Shores of Conquest: Anglo-Saxon Encounters on the Cumbrian Coast

The Anglo-Saxons and Cumbria: The Invasion of 945 AD

The territory of Cumbria was, in the Viking era (c.800-1100), part of the Brittonic kingdom of Strathclyde. Strathclyde stretched from the basin of the River Clyde down to what is now north-western England and the Cumbrian coast which met both the Solway Firth and the Irish Sea. This exquisite 160km stretch of coastline placed Cumbria in an intriguing spot whereby it came into contact with the Scots in the north, the Hiberno-Norse from the west and the Anglo-Saxons in the south.

The Anglo-Saxon Presence

 Edmund I was the king of the English
Edmund I (MS Royal 14 B VI)

In this period the Anglo-Saxons were ruled by Edmund I (r.939-946), a very young man who was not much older than eighteen years of age when he took the throne as king of the English. His particular attention was drawn to Cumbria in what would be the latter years of his reign through his dealings with the Vikings of Northumbria. In around 942, possibly early 943, Anlaf Guthfrithson the Viking leader of Northumbria launched a raid into Anglo-Saxon Mercia. King Edmund swiftly retaliated, forcing Anlaf and his troops back into their own territories in the North. After tense negotiation, Anlaf agreed to make peace as did his cousin Ragnall with whom he was sharing authority over Northumbria, but it was not to last. Before the year was out Edmund had driven north with his army, ousted Anlaf and Ragnall and taken Northumbria into his own kingdom. This created a new north-western frontier in the Stainmore Pass and a border with the Britons in Cumbria.

Prelude to Invasion

It has been argued that during the Viking era the relationship between the Anglo-Saxons and the kingdom of Strathclyde could be categorised as one of mutual hostility. For much of this period kings on the islands of Britain vied for land, wealth and status in a vast power struggle that saw many twists of fate and fortune. However, in the specific case of Edmund it may not have been expansion that made him invade his new neighbours. The kingdom of Strathclyde was no stranger to allying themselves with the Vikings and perhaps Edmund feared that the Strathclyders might pledge to support the Vikings in an attempt to wrestle Northumbria back from the Anglo-Saxons. This would provide a better explanation for the cessation of a peace that had lasted eight years.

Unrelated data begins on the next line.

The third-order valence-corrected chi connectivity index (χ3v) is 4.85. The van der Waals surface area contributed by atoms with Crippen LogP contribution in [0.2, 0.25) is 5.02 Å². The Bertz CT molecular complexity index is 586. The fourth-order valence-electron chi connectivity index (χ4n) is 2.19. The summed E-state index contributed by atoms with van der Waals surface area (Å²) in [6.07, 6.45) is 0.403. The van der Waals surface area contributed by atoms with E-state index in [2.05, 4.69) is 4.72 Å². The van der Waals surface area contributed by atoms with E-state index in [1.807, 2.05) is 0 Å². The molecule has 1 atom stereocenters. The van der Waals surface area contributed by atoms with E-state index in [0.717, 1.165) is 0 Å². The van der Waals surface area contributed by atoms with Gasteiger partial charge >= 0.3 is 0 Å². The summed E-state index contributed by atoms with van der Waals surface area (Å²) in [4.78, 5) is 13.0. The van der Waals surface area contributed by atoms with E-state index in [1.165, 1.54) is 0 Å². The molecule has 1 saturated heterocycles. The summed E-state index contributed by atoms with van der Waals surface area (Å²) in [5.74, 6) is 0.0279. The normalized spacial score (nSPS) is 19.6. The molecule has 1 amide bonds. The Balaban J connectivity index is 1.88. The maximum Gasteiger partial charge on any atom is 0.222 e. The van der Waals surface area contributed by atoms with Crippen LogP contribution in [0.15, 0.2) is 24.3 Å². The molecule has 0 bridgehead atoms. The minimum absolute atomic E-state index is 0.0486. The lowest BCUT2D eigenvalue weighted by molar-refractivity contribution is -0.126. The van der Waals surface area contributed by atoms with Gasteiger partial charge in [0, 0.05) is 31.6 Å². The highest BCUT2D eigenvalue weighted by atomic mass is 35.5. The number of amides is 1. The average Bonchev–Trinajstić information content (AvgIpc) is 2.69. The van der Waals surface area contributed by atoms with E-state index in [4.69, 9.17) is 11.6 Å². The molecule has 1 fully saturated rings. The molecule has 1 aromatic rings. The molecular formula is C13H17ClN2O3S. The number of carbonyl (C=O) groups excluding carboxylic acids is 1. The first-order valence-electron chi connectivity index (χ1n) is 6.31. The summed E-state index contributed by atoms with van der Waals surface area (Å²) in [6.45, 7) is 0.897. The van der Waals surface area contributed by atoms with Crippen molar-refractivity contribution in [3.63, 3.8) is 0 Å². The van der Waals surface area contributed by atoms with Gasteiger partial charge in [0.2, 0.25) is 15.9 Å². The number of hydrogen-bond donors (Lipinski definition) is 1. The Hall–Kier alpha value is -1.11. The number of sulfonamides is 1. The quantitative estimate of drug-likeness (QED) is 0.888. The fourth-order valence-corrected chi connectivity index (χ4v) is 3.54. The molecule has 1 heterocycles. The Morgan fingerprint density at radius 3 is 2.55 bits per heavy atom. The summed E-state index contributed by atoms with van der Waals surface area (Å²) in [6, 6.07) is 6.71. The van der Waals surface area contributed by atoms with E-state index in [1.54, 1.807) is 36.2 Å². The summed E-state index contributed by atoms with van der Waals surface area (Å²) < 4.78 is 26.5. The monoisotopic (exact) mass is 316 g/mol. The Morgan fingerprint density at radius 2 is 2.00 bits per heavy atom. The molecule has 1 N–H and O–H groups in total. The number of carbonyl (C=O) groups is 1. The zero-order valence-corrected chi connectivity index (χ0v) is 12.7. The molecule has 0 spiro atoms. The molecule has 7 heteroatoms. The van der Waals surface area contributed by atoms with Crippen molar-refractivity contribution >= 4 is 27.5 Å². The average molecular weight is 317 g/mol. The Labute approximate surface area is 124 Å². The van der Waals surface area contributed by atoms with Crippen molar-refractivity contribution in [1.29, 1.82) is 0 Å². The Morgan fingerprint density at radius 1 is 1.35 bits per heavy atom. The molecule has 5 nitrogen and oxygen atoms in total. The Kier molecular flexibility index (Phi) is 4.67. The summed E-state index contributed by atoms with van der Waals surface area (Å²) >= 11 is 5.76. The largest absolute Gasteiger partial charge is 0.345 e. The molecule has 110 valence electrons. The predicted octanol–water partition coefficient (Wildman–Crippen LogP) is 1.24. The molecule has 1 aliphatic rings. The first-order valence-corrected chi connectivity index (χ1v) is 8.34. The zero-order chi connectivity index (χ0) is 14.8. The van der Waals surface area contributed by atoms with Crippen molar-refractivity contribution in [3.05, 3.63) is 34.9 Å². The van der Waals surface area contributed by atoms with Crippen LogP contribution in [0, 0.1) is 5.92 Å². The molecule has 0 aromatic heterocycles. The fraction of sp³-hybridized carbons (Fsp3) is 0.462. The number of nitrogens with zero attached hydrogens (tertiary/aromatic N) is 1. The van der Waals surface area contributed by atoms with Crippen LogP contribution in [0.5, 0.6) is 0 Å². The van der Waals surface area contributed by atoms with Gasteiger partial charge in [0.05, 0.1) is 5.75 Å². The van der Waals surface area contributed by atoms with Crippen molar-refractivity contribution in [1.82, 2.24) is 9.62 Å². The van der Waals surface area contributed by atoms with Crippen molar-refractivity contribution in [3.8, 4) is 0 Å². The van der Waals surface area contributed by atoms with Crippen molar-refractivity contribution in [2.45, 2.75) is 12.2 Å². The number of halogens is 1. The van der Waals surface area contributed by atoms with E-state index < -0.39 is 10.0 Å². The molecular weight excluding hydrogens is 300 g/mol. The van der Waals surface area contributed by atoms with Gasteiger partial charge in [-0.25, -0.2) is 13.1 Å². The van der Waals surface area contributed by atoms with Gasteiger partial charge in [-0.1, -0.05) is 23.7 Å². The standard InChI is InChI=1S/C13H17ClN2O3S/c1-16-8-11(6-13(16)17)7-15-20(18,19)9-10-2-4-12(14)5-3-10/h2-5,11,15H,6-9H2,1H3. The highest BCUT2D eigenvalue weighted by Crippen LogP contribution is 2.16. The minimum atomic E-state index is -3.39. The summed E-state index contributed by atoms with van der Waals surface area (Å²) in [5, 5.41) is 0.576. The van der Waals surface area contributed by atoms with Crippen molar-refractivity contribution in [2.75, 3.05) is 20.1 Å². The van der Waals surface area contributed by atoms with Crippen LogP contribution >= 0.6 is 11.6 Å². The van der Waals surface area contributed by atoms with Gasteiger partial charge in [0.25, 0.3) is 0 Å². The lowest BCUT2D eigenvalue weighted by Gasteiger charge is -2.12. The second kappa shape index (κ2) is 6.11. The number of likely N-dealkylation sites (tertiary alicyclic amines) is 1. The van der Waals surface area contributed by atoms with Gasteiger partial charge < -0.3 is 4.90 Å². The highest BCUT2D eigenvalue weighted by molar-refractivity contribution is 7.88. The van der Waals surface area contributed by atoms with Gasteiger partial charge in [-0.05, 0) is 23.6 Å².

The Invasion and its Sources

The Kingdom of Strathclyde circa 940, Wikimedia Commons (

In 945 AD, Edmund and his army invaded. He defeated the forces of Dyfnwal, the king of Strathclyde, and took control of all the lands of Cumbria from its coastline on the Solway Firth to its southern edge on the Irish Sea. This short but successful campaign was noted by several contemporary and near contemporary sources which provide us with some detailed insights into how the Anglo-Saxons went about their conquest. The oldest surviving source is the Anglo-Saxon Chronicle (A) which tells us that “King Edmund harried all of Cumberland and let it to Máel Coluim, king of the Scots, on condition that he be his co-worker on both land and sea.”i What is interesting with this account is we find out that Edmund did not keep Cumbria for himself but instead ‘let’ it to the king of Scots. This idea of being co-workers, found in the text as the Old English midwyrtha or literally ‘together-worker’, probably means that authority over the region was given to Máel Coluim with Edmund as its overlord in exchange for military assistance. This seems like the most prudent thing for Edmund to have done as the threat of the Dublin Vikings to his kingdom was very real at that time and an alliance with the Scots would offer some extra firepower. As for other contemporary sources, the Annales Cambriae which was written about the same time notes the event in a few short words: “Strathclyde was laid waste by the Saxons”.ii